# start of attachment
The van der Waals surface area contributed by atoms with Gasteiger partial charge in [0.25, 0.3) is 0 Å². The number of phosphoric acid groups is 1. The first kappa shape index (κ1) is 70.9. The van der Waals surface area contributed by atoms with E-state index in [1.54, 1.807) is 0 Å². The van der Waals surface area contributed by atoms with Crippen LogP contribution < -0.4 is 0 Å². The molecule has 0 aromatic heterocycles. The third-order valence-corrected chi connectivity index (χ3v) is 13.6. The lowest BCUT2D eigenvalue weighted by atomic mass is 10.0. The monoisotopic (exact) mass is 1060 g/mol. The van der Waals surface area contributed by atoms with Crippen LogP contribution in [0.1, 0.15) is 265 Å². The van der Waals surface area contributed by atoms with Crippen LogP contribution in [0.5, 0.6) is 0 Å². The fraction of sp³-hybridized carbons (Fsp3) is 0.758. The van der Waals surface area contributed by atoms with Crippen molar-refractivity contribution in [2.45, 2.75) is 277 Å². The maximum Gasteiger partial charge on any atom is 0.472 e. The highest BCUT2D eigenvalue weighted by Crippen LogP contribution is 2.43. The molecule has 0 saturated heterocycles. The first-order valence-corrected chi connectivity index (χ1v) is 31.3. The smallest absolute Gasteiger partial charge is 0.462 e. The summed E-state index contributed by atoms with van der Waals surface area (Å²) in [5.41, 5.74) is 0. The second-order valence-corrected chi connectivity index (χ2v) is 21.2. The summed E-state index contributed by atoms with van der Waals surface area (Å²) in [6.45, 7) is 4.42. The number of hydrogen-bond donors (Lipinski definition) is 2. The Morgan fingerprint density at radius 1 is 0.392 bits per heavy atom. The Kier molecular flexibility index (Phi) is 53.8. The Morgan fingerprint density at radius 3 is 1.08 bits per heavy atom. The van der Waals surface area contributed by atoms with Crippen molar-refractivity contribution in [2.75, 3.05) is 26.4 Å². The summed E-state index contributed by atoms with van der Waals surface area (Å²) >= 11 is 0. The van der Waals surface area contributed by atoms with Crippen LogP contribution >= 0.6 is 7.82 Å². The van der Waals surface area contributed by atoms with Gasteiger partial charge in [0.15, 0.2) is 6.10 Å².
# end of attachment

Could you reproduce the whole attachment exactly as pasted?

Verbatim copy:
The van der Waals surface area contributed by atoms with Gasteiger partial charge in [0.25, 0.3) is 0 Å². The number of phosphoric acid groups is 1. The first kappa shape index (κ1) is 70.9. The van der Waals surface area contributed by atoms with E-state index in [1.54, 1.807) is 0 Å². The van der Waals surface area contributed by atoms with Crippen LogP contribution < -0.4 is 0 Å². The molecule has 0 aromatic heterocycles. The third-order valence-corrected chi connectivity index (χ3v) is 13.6. The lowest BCUT2D eigenvalue weighted by atomic mass is 10.0. The monoisotopic (exact) mass is 1060 g/mol. The van der Waals surface area contributed by atoms with Crippen LogP contribution in [0.1, 0.15) is 265 Å². The van der Waals surface area contributed by atoms with Crippen LogP contribution in [0.5, 0.6) is 0 Å². The fraction of sp³-hybridized carbons (Fsp3) is 0.758. The van der Waals surface area contributed by atoms with Crippen molar-refractivity contribution in [2.45, 2.75) is 277 Å². The maximum Gasteiger partial charge on any atom is 0.472 e. The highest BCUT2D eigenvalue weighted by Crippen LogP contribution is 2.43. The molecule has 0 saturated heterocycles. The first-order valence-corrected chi connectivity index (χ1v) is 31.3. The smallest absolute Gasteiger partial charge is 0.462 e. The summed E-state index contributed by atoms with van der Waals surface area (Å²) in [5.41, 5.74) is 0. The second-order valence-corrected chi connectivity index (χ2v) is 21.2. The summed E-state index contributed by atoms with van der Waals surface area (Å²) in [6.45, 7) is 4.42. The number of hydrogen-bond donors (Lipinski definition) is 2. The Morgan fingerprint density at radius 1 is 0.392 bits per heavy atom. The Kier molecular flexibility index (Phi) is 53.8. The Morgan fingerprint density at radius 3 is 1.08 bits per heavy atom. The van der Waals surface area contributed by atoms with Crippen molar-refractivity contribution in [2.75, 3.05) is 26.4 Å². The summed E-state index contributed by atoms with van der Waals surface area (Å²) >= 11 is 0. The van der Waals surface area contributed by atoms with Crippen LogP contribution >= 0.6 is 7.82 Å². The van der Waals surface area contributed by atoms with Gasteiger partial charge in [0.15, 0.2) is 6.10 Å².